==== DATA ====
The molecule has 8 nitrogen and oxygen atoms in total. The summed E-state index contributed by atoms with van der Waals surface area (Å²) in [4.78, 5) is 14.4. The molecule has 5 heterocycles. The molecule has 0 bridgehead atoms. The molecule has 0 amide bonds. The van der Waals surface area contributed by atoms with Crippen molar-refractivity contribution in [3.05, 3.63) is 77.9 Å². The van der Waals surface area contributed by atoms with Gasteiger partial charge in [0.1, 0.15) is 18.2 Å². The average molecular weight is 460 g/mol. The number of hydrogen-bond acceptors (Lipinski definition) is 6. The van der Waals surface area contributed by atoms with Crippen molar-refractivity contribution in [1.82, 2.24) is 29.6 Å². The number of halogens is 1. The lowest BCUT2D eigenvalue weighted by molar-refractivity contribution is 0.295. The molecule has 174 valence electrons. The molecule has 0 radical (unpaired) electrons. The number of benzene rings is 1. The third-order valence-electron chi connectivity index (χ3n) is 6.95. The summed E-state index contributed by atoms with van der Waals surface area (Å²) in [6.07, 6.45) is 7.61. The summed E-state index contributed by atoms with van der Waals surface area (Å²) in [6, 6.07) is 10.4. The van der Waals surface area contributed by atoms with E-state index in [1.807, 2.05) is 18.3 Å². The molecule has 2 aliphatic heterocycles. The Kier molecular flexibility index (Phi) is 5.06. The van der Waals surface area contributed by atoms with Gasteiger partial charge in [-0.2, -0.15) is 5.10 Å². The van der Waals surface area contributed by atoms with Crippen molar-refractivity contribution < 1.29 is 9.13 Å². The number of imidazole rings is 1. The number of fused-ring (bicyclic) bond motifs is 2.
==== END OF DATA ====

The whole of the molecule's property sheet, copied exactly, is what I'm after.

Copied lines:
The molecule has 8 nitrogen and oxygen atoms in total. The summed E-state index contributed by atoms with van der Waals surface area (Å²) in [4.78, 5) is 14.4. The molecule has 5 heterocycles. The molecule has 0 bridgehead atoms. The molecule has 0 amide bonds. The van der Waals surface area contributed by atoms with Crippen molar-refractivity contribution in [3.05, 3.63) is 77.9 Å². The van der Waals surface area contributed by atoms with Gasteiger partial charge in [0.1, 0.15) is 18.2 Å². The average molecular weight is 460 g/mol. The number of hydrogen-bond acceptors (Lipinski definition) is 6. The van der Waals surface area contributed by atoms with Crippen molar-refractivity contribution in [1.82, 2.24) is 29.6 Å². The number of halogens is 1. The lowest BCUT2D eigenvalue weighted by molar-refractivity contribution is 0.295. The molecule has 174 valence electrons. The molecule has 0 radical (unpaired) electrons. The number of benzene rings is 1. The third-order valence-electron chi connectivity index (χ3n) is 6.95. The summed E-state index contributed by atoms with van der Waals surface area (Å²) in [6.07, 6.45) is 7.61. The summed E-state index contributed by atoms with van der Waals surface area (Å²) in [6, 6.07) is 10.4. The van der Waals surface area contributed by atoms with E-state index in [1.807, 2.05) is 18.3 Å². The molecule has 2 aliphatic heterocycles. The Kier molecular flexibility index (Phi) is 5.06. The van der Waals surface area contributed by atoms with Gasteiger partial charge in [-0.2, -0.15) is 5.10 Å². The van der Waals surface area contributed by atoms with Crippen molar-refractivity contribution < 1.29 is 9.13 Å². The number of imidazole rings is 1. The number of fused-ring (bicyclic) bond motifs is 2.